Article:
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Researchers Uncover New Molecular Mechanism Behind Some Autoimmune Diseases

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Scientists in Japan now understand the mechanism behind some immune diseases. According to their latest research, the reactions of the immune system — in some cases — do not stop when they are supposed to and thus put a strain on the entire organism. This may all be caused by the absence of some tiny immune cells.

Immune system protects the body from foreign substances. With it, we are able fight potentially pathogenic organisms. We can even say that we owe our existence to it. However, not all immune systems are so perfectly balanced.

The Mechanism Behind Treg Cells

Many people suffer from autoimmune diseases and allergies. Some symptoms are tolerable, while others can be life threatening.

Researchers at Osaka University, Japan, decided to find out why this phenomenon happens. Their results explain, at least partially, why some autoimmune diseases develop.

Based on their observation, the immune reactions stop when they are no longer needed. Through the intervention of some specialized immune cells, known as regulatory T cells or Treg cells, the immune system is shut off; however, if the reactions don't stop, the system will start to damage healthy tissues as well.

It is, therefore, important to understand the mechanism behind the development of Treg cells, which takes place in the thymus. It seems the entire process depends on the so-called super-enhancer establishment, as explained by Professor Shimon Sakaguchi.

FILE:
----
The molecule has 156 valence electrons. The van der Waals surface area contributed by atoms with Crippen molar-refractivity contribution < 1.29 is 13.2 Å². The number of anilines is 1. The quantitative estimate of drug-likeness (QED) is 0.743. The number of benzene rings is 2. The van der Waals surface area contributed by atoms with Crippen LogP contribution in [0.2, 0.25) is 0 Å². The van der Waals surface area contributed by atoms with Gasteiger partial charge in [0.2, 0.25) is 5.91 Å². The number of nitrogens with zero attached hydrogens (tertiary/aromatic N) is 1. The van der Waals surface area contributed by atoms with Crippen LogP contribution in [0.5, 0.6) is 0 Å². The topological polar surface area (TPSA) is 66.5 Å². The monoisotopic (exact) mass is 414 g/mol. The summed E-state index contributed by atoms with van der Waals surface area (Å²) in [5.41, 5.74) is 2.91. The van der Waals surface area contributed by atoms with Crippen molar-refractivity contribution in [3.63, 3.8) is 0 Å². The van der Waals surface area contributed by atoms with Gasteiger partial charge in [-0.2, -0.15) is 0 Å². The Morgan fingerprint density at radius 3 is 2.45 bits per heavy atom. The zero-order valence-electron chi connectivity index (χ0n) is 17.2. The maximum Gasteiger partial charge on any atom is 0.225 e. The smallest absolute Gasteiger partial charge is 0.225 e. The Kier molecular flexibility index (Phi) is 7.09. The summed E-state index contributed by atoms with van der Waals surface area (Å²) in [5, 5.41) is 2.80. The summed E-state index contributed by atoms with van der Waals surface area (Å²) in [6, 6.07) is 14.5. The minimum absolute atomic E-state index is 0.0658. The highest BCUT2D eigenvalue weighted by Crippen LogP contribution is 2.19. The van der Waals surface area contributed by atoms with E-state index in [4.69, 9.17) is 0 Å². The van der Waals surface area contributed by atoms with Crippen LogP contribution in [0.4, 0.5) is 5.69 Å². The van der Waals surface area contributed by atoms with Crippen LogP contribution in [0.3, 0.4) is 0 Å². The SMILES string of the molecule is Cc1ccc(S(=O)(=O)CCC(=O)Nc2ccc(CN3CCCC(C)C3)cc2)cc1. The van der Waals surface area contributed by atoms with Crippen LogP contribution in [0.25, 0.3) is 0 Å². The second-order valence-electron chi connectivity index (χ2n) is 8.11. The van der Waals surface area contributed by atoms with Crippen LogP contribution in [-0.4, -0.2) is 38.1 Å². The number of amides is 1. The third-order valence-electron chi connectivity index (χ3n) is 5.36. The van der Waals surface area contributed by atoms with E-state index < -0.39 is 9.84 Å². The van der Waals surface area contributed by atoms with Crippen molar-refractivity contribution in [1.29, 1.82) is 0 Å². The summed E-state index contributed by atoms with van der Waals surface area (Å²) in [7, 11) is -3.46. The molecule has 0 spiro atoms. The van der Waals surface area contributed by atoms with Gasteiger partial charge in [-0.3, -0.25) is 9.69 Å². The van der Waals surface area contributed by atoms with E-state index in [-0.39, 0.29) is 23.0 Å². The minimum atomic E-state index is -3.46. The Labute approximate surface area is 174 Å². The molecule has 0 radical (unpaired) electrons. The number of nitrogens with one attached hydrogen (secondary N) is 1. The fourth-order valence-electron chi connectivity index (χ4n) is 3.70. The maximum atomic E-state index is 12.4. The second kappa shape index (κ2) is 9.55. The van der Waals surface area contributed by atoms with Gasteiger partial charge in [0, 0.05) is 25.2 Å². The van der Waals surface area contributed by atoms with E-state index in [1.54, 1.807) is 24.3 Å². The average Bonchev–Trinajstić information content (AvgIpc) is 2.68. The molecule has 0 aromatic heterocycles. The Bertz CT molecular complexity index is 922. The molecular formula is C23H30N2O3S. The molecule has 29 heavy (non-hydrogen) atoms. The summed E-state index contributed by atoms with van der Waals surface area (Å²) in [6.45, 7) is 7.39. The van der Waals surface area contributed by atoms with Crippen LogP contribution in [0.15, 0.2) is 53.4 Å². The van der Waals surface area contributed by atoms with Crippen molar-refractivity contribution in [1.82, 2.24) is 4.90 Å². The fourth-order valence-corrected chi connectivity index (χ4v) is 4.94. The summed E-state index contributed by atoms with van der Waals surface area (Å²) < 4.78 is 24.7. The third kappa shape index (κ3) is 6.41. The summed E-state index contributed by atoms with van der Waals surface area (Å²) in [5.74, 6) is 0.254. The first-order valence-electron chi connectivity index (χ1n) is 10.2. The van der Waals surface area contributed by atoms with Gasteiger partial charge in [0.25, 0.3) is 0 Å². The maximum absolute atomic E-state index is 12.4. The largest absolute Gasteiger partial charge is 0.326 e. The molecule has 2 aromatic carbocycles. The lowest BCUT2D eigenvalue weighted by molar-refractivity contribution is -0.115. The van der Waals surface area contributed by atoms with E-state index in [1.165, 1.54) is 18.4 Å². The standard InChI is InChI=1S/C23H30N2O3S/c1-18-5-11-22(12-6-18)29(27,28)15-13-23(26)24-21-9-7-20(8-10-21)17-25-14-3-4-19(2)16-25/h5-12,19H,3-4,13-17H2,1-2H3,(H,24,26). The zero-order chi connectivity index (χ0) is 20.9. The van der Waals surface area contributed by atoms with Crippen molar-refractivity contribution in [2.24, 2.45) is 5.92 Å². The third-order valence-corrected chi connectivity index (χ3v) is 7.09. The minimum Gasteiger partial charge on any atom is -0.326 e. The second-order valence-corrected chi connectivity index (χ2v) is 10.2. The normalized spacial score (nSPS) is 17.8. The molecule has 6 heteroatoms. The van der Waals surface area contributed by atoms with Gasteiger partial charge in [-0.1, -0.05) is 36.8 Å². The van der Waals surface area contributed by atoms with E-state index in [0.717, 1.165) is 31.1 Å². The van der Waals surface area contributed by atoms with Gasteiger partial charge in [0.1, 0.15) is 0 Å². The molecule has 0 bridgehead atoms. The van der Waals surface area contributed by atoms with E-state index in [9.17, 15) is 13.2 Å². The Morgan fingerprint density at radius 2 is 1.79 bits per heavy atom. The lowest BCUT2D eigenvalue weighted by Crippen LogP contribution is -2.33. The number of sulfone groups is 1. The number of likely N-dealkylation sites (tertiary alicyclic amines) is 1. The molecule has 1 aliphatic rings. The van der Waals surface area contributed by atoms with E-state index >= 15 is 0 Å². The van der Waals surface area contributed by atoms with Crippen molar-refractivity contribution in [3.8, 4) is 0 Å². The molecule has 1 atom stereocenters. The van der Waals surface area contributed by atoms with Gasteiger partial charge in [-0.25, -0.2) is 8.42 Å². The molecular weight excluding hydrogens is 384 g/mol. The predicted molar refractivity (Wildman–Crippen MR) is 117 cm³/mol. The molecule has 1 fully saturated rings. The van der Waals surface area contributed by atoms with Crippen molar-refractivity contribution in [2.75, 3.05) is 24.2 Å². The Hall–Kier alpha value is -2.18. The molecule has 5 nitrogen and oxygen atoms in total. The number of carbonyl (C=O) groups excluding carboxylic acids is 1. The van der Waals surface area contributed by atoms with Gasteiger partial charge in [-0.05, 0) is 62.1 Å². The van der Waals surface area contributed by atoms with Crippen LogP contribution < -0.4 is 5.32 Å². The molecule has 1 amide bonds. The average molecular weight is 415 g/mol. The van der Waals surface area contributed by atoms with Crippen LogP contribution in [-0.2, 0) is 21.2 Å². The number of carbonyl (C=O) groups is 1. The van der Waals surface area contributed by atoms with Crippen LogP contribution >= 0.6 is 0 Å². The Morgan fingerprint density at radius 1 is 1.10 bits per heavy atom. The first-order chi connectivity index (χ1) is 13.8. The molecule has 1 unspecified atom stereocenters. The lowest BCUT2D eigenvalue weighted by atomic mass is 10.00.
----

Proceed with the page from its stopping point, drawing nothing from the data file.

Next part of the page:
"Super-enhancers appeared to be a pre-requisite for Treg cell development, so we sought molecules controlling super-enhancers," noted Sakaguchi.

The research led the team to discover that the protein Satb1 was most likely the answer. They have observed that the levels of Satb1 increased before Treg cells develop, then decreased after the Treg cell development. Further studies have shown that Satb1 regulates the epigenetic changes that precede the creation of regulatory T cells. The protein seems to be essentially important in the process of differentiation of the Treg cells, but does not help their maintenance.

Reduced Autoimmune Conditions

The results were further affirmed with experiments on mice. The specimens with reduced levels of Satb1 developed fewer Treg cells and started to exhibit symptoms specific to autoimmune diseases. The results are significant in understanding how immune systems work against the very organisms they are supposed to defend, as there is a very clear connection between the number of regulatory T cells and the normal function of the immune system.

Hopefully, further research will show practical ways of helping patients with allergies and autoimmune diseases.

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